W. Eric Martin
• As January continues, the German publishers are dropping their catalogs into public view one by one, with Schmidt Spiele being the next one to do so.
The highlight title for me — and possibly for others — is Die Tavernen im Tiefen Thal, a big box game from Wolfgang Warsch for 2-4 players that plays in 60 minutes. Schmidt struck gold in 2018 with Warsch's Die Quacksalber von Quedlinburg, so here's an overview of their second "big box" game together:
In the village of Tiefenthal lies "The Tavern of the Deep Valley". There, all citizens from the area gather, but it's important to attract new, wealthy guests for only then is there enough money to expand the tavern, which will then lure nobles into the tavern as well. But which tavern expansion is best? Should you focus on money? Or rather ensure that the beer will keep flowing?
In Die Tavernen im Tiefen Thal, the challenge is to skillfully choose the dice and develop your personal deck of cards as profitably as possible. The game is structured with five modules so that each player can set their desired level of difficulty.
Okay, we need more gameplay details to know what's going on, and thankfully BGG will be at the Spielwarenmesse fair in February 2019 to record video overviews of this and dozens more upcoming games.
• Speaking of Warsch, Schmidt has a spin-off title from Ganz schön clever, which like Quacksalber was nominated for the Kennerspiel des Jahres in 2018.
Doppelt so clever ("Double so clever") appears to follow the gameplay model of GSC, with the active player rolling dice on their turn up to three times in order to mark off spaces in their scoring sheet, after which everyone else uses one of the dice not chosen by the active player. This new game includes a new action beyond the re-roll and "use one more die" actions of GSC, an action that looks like a block with a backwards arrow on it. My guess would be flipping a die to its reverse face. We'll see...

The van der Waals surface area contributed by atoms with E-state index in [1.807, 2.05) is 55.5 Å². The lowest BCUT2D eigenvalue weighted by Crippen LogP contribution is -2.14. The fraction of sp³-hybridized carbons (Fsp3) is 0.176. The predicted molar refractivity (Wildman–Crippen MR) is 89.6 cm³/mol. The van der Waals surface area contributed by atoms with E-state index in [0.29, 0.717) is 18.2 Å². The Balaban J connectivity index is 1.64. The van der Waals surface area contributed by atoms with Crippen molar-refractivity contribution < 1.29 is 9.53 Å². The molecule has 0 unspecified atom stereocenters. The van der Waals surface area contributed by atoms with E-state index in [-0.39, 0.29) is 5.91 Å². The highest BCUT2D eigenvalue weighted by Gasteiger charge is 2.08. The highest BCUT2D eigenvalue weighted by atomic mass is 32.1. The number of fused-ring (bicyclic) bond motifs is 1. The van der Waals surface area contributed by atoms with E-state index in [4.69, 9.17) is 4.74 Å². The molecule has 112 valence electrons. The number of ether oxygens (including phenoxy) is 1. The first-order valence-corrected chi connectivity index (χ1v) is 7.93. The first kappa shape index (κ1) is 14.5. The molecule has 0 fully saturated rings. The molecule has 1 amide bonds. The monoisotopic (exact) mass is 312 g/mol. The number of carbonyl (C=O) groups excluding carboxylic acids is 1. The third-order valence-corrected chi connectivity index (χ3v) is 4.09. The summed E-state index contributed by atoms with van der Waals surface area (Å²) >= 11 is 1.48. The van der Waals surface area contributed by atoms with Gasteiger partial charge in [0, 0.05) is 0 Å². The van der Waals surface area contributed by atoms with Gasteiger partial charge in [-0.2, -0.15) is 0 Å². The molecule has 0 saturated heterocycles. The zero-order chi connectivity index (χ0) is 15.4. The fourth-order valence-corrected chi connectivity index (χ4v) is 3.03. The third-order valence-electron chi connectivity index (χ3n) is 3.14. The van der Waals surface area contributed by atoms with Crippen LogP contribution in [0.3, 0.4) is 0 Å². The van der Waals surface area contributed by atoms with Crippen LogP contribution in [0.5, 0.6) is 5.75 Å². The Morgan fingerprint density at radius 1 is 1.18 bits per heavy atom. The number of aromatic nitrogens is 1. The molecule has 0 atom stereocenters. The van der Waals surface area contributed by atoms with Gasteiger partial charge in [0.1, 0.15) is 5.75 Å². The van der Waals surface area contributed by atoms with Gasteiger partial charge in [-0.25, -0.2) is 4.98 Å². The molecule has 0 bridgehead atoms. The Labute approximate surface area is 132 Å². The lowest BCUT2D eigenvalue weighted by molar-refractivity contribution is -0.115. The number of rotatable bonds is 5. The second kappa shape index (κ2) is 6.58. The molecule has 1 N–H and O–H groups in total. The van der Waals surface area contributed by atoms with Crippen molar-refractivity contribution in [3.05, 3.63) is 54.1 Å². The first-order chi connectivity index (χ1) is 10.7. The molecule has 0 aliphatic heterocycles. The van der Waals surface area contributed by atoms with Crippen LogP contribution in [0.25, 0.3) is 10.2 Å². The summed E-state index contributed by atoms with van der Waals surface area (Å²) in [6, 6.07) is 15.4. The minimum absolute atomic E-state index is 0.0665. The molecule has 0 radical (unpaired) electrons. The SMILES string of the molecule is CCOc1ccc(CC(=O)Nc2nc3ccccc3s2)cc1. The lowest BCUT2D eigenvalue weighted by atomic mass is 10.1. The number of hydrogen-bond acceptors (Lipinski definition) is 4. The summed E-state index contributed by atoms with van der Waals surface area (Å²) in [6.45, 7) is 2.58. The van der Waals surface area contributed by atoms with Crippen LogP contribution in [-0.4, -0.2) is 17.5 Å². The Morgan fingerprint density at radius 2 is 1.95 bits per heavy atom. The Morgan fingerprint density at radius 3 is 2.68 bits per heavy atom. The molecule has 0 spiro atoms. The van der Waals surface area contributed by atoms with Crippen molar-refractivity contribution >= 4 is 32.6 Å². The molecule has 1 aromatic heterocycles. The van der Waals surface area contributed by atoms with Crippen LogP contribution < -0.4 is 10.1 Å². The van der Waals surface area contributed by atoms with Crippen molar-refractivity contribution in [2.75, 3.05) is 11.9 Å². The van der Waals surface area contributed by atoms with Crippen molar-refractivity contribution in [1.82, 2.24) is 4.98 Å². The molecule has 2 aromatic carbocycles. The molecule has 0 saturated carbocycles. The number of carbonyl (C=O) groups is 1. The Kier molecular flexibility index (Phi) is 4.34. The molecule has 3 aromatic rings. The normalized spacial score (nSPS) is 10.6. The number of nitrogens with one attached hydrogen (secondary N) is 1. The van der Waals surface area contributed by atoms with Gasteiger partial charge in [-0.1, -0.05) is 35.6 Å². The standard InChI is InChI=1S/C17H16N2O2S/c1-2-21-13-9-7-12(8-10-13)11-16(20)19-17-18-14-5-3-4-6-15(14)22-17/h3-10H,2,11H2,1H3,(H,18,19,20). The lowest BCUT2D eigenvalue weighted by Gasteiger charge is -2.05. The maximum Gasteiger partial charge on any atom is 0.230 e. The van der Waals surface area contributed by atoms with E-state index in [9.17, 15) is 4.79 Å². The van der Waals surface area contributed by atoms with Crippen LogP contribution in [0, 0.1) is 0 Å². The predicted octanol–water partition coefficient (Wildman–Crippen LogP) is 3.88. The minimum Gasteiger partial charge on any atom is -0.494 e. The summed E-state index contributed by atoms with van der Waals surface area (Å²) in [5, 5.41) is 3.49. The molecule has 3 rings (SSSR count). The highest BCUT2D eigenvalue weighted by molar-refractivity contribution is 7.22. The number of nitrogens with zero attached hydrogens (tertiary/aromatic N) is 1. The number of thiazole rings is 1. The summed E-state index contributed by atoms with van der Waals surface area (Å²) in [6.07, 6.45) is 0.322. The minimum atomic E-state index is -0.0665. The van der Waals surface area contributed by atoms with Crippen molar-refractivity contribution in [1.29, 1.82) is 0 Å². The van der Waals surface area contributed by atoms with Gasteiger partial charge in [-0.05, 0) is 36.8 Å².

• Schmidt's "Klein & Fein" line of small dice games has a second entrant in the first half of 2019: Dizzle by Ralf zur Linde, which like Doppelt so clever is for 1-4 players with a 30-minute playing time.
In Dizzle, players draft dice turn by turn during the round, and they need to match what they already have in order to continue drafting. At the end of a round, everyone marks boxes on their scorecard for what they've collected, then a new round begins. More details are needed to see what's going on here.
• So typisch! from designers Matteo Cimenti, Carlo Rigon, and Chiara Zanchetta is a 3-8 player co-operative party game "full of stereotypes and clichés", according to the publisher. Each round, a single player decides which item to assign to a person, then everyone else must assess how this player has decided. In the end, players win only if they've made more matches than mistakes.
• Overload is a racing game for 3-5 players from Wolfgang Riedl. At the start of the game, each player decides how many discs to place on their figure. The more discs you have, the more you score! Whenever someone passes you during the race, you add another disc to your figure — but if you collect too many discs, then you go out of control and need to start the lap again...
• Ratto Zakko is the one Drei Magier Spiele title in the batch, with Schmidt distributing this brand, and this Jacques Zeimet title for 2-8 players seems right in line with his brand of game design:
Ratto Zakko features fast food for gourmets — but hopefully you can grab the right dishes, despite the changing colors of the hoods that hide the dishes, the rancid cheese or rotten eggs that might await there, and the darn fly that keeps showing up when you least expect it! Who can grab the most delicacies?
• Finally, let's end where we began — with Wolfgang Warsch and Die Quacksalber von Quedlinburg, more specifically with the Die Kräuterhexen expansion that adds components for a fifth player, more ingredient books, a new "fool's herb", and the introduction of herbal witches for more variety.